2.7       Precautions to be taken in the case of Letter of Credit
2.7.1    Banks should not extend any non-fund based facilities or additional/ad-hoc credit facilities to parties or discount bills drawn under LCs, or otherwise, for beneficiaries who are not their regular clients. In the case of LCs for import of goods, banks should be very vigilant while making payment to the overseas suppliers on the basis of shipping documents. The payments should be released to the foreign parties only after ensuing that the documents are strictly in conformity with the terms of the LCs.
2.7.2    Settlement of claims under Letter of Credits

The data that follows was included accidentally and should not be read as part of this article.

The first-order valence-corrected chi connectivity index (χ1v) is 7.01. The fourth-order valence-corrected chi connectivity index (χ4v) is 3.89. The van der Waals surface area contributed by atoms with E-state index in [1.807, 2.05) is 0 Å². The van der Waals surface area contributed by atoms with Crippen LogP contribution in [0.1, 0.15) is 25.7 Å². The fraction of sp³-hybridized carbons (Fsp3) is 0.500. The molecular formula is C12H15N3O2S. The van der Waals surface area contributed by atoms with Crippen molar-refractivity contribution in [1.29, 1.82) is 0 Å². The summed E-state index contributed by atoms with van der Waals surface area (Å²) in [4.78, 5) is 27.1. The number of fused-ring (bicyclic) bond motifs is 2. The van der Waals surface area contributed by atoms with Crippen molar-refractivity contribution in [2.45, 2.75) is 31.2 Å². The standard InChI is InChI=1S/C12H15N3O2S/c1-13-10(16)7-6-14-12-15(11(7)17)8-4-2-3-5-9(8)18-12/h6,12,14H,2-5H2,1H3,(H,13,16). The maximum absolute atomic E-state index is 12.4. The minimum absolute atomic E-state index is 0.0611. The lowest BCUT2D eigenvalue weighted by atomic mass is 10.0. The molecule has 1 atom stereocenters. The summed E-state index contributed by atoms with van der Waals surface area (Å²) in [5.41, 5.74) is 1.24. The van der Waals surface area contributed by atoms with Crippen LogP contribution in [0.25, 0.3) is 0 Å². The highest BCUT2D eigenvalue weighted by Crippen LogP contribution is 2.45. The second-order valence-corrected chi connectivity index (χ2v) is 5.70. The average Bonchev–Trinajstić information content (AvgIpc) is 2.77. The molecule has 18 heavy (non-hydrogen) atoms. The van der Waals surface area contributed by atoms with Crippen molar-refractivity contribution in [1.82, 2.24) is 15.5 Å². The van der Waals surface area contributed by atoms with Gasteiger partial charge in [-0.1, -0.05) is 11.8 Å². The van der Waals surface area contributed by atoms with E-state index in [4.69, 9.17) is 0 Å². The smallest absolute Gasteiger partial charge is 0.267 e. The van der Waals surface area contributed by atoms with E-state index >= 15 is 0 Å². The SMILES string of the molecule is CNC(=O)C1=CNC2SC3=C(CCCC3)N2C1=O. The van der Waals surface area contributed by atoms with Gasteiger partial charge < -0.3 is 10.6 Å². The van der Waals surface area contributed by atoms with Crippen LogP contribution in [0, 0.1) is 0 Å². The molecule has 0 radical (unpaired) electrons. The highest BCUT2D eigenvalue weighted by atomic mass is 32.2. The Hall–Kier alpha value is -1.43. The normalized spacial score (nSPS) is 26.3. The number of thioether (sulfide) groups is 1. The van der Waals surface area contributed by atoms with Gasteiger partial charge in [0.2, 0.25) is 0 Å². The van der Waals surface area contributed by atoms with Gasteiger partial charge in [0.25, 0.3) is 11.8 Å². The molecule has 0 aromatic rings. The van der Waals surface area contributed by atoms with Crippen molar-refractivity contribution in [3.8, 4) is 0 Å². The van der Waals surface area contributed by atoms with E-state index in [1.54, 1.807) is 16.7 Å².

In case the bills drawn under LCs are not honoured, it would adversely affect the character of LCs and the relative bills as an accepted means of payment. This could also affect the credibility of the entire payment mechanism through banks and affect the image of the banks. Banks should, therefore, honour their commitments under LCs and make payments promptly.
2.8     Compliance to the regulations of Foreign Exchange Management Act, 2000
Banks should note to comply with the directions, regulations issued under Foreign Exchange Management (Guarantee) Regulations, 2000 as amended from time to time.


Based on RBI master circular dated 1/7/2015. Please visit www.rbi.in  further clarification if required ................... Poppy